All New York private-sector employers that routinely use form offer letters and employment agreements should update such forms to include the information required by New York’s Wage Theft Prevention Act, or include as part of their newhire paperwork the form notices developed by the NY DOL for compliance with this law. These forms are available in Chinese, Haitian Creole, Korean, Polish, Russian and Spanish, in order to meet the legal requirement that notice be given in each employee’s primary language. New York private-sector employers that choose to instead include the information required by New York’s Wage Theft Prevention Act in their form offer letters and employment agreements will need to offer translations to prospective or existing employees whose primary language is Chinese, Haitian Creole, Korean, Polish, Russian or Spanish. In addition, employers that use written offers of employment that do not require execution by the prospective employee should amend such forms to include a signature line for the newly hired employee.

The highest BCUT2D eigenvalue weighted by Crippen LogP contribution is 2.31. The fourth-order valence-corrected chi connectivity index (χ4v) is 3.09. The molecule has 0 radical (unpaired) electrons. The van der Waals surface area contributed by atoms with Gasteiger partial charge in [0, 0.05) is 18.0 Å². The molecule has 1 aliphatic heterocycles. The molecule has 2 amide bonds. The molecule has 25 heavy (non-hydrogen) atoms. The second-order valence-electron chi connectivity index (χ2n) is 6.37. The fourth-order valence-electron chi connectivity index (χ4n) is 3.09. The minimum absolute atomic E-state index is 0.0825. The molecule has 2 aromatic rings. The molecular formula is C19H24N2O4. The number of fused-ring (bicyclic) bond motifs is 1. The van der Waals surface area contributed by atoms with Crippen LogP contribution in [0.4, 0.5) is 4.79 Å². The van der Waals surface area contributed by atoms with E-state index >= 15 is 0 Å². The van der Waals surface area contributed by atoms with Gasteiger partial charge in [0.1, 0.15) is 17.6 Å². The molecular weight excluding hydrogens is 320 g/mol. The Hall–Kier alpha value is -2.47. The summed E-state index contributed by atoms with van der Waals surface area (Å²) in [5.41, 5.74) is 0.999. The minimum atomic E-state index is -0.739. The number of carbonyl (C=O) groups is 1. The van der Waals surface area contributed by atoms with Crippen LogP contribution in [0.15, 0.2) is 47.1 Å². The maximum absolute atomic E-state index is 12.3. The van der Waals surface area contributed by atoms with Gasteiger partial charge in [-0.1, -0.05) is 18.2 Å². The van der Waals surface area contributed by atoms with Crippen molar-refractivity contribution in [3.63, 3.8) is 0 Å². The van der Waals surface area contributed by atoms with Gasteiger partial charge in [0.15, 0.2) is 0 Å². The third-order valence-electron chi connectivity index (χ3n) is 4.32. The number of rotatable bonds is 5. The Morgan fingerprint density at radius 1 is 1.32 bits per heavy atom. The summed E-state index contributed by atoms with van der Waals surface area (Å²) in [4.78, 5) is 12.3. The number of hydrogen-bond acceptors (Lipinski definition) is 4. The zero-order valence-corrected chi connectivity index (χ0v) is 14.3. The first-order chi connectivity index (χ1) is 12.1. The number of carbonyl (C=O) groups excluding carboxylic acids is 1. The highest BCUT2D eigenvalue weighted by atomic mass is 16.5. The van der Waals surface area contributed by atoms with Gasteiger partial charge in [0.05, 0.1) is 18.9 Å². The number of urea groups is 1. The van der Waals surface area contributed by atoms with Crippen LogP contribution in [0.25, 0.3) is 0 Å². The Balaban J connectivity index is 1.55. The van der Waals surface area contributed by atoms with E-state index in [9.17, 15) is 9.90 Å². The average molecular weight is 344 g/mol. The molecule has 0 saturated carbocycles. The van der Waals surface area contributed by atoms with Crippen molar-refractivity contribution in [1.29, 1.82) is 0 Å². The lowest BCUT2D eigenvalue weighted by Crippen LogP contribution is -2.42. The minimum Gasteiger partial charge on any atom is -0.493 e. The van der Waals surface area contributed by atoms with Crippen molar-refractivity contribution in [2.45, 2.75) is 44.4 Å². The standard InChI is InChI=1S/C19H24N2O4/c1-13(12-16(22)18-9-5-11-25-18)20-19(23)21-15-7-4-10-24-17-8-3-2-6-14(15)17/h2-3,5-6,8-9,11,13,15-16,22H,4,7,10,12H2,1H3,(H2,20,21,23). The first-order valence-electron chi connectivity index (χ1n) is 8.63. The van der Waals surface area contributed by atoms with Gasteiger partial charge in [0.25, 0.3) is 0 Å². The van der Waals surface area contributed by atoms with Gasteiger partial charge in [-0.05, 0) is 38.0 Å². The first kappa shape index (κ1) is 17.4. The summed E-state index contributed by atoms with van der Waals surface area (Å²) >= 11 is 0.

California’s Wage Theft Prevention Act of 2011

The California Wage Theft Prevention Act of 2011 differs significantly from the New York law in that it requires notices be given only to non-exempt (hourly) employees. Private-sector employers are required to notify new, non-exempt employees of:  

  • The rate or rates of pay and basis thereof, whether paid by the hour, shift, day, week, salary, piece, commission, or otherwise, including any rates for overtime, as applicable
  • Any allowances taken as part of the minimum wage (e.g., tips, meal and lodging deductions)
  • The regular payday designated by the employer